Ten years ago, on bad days, the Potomac River stank like an old sneaker. When the wind was right, you could smell it from the White House. President Nixon, on occasion, would ring up the Environmental Protection Agency and ask what was being done about ''that awful odor.''
Today, the river is clean enough for rockfish and walleyes. Oxygen in the water has doubled, and pollutants such as phosphorous have been almost scrubbed away.
The Potomac ''really is a model environmental success story,'' says David Loveland, a District of Columbia water planner. ''The world record carp was caught here last year: 57 pounds, 13 ounces.''
But during storms, raw sewage flows into the river from 50 overflow pipes. Runoff - pollution washed from farms and city streets - is still troublesome.
Thus Washington's riverfront is a symbol of the state of the United States environment. Much has been done to clean up our air and water - but troubling pollution problems remain.
Today's environmental villains are particularly tough customers. The problems associated with acid rain, toxic waste, and runoff are widespread, not fully understood by scientists, and difficult to solve. Cleaning them up will cost billions.
''These things are harder to deal with than we realized in the '70s,'' says William Reilly, president of the Conservation Foundation.
The fact that the country is ready to attack them, however, represents a major change. Two decades ago, ''environmentalists'' were a fringe group of US society, people who wore Earth Day T-shirts and unusual sandals. Today, in a sense, almost everybody is an environmentalist. Polls consistently show that a majority of the US population now supports strong environmental laws.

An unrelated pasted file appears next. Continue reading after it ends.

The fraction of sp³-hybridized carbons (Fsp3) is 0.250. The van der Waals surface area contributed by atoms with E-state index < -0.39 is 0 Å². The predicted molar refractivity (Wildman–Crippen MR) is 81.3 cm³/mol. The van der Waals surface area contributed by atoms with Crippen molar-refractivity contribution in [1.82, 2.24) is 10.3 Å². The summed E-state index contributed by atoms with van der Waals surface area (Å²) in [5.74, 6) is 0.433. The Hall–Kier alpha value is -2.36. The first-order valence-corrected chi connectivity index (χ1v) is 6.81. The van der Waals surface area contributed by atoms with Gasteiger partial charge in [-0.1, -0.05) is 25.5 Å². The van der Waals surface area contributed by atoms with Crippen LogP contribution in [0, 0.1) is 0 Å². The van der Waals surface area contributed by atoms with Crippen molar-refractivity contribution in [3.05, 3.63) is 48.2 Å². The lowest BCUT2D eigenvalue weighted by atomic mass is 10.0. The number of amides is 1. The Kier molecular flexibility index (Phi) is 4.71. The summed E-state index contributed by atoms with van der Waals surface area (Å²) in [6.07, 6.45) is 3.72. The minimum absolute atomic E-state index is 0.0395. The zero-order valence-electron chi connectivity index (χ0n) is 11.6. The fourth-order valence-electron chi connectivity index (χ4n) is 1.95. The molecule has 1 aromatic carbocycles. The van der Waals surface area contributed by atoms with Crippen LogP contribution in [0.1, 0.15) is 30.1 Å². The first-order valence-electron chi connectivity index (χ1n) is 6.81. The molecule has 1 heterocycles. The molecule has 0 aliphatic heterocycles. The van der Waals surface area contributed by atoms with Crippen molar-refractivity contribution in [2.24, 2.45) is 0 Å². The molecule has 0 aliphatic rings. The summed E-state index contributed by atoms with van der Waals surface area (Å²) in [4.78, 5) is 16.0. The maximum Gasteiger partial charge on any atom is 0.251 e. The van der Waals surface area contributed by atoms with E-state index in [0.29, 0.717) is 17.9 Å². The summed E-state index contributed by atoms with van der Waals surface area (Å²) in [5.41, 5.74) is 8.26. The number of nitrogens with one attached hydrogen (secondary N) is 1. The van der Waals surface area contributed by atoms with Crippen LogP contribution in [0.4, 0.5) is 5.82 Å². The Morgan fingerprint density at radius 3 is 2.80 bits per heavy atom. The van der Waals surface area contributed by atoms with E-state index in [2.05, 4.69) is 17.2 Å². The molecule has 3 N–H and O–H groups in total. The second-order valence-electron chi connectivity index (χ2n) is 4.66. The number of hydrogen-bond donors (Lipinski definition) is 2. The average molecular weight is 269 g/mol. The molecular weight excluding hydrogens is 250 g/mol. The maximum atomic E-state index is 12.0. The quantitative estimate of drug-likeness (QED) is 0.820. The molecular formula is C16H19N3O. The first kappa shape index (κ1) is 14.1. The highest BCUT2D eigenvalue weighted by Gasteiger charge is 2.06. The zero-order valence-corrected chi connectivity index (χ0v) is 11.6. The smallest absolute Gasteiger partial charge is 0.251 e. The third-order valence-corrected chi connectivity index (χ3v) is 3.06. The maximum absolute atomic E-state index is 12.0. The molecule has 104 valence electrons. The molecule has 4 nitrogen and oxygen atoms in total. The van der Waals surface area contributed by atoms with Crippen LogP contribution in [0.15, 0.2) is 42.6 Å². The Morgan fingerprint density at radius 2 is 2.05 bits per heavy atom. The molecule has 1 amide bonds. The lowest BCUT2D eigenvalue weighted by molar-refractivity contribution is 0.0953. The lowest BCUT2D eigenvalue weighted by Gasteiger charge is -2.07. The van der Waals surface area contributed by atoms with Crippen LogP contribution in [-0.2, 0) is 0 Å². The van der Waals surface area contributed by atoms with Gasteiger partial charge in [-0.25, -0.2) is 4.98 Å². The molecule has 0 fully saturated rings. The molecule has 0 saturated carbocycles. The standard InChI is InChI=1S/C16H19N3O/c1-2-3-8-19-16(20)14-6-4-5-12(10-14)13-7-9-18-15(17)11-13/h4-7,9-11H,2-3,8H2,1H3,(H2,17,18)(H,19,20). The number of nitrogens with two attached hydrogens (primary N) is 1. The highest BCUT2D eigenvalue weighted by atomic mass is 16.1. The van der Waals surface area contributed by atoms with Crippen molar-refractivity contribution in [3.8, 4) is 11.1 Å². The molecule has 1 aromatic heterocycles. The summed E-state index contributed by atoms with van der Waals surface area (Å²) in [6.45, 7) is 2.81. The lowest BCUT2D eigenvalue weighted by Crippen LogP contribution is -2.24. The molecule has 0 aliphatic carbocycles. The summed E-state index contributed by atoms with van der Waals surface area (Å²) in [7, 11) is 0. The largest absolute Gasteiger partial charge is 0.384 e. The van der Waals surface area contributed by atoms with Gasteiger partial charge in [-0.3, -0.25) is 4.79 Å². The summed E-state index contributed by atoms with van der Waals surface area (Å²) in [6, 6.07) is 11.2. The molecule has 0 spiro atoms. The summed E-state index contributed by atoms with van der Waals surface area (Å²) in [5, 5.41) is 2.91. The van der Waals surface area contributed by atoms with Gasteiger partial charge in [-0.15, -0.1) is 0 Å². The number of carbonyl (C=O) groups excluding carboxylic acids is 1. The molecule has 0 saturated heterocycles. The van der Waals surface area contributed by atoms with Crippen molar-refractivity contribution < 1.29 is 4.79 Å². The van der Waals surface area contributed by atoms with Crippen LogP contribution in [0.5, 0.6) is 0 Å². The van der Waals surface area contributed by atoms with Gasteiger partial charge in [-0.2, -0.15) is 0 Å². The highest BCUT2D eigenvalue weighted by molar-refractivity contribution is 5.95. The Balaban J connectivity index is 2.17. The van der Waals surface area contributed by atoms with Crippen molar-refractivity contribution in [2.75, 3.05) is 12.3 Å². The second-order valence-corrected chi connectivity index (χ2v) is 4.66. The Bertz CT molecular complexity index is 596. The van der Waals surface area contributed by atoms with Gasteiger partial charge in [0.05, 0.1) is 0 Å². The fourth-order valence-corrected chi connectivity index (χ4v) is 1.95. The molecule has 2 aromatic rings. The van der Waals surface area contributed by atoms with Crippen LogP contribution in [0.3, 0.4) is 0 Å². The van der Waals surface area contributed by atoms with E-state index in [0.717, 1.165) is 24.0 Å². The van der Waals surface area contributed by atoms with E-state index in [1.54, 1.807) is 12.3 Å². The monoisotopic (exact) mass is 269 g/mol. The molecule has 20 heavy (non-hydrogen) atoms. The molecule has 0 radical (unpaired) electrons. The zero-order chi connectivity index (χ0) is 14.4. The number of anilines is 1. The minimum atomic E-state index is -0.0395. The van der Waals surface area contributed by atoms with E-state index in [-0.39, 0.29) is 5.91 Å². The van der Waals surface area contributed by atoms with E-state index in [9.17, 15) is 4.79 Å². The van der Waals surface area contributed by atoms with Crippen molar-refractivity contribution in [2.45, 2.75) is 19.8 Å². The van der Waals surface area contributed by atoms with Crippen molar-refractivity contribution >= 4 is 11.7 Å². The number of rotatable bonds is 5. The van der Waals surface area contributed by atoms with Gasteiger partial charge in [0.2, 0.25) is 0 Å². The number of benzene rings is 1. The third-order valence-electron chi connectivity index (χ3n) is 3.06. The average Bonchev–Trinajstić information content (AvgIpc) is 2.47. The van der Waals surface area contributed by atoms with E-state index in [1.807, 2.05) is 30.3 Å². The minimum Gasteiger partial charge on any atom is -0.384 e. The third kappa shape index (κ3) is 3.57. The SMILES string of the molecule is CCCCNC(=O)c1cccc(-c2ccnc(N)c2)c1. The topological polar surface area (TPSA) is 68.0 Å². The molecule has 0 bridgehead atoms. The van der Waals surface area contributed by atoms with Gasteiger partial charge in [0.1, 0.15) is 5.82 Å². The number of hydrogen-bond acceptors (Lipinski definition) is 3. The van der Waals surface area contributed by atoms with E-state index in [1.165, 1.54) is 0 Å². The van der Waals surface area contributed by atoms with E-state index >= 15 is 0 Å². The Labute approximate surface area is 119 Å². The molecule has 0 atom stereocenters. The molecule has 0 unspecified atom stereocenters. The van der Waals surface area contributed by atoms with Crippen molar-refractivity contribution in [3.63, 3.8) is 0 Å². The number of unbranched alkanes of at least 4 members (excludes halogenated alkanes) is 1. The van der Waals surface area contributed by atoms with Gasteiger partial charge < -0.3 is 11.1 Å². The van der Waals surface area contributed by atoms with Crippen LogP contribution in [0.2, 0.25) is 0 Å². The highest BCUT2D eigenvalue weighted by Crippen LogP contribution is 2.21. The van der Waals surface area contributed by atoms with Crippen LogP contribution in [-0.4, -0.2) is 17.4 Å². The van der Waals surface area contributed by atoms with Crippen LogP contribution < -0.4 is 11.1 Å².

Last year, an ABC News/Washington Post poll found 75 percent of respondents strongly backed environmental programs. Fifty-eight percent of the people who responded to a New York Times poll in 1983 said the US must continue to make environmental progress, regardless of cost.
Congressional debate on environmental programs is now remarkably different than it was in the early 1970s. The question is no longer whether the programs should exist at all, but how extensive they should be.
''Environmental policy has been a tremendous success in the context of a democratic society. We have fought battles and come up with solutions that work pretty well,'' says Kent Gilbreath, a Baylor University associate dean and an expert in environmental economics.
The first wave of environmental laws, passed a decade ago, focuses on what are today called ''conventional pollutants.'' These substances are tangibly nasty; they smell, bubble, obscure the sun, or adhere to birds' feathers. Airborne sulfur dioxide, carbon monoxide, and lead are regulated by the Clean Air Act, for instance. The Clean Water Act controls oil, human waste, and solids suspended in lakes and streams.
These early laws, for the most part, attacked easily identifiable polluters such as factories and power plants. And they attacked successfully. In the last 10 years, the US has made great progress in cleaning up its environment.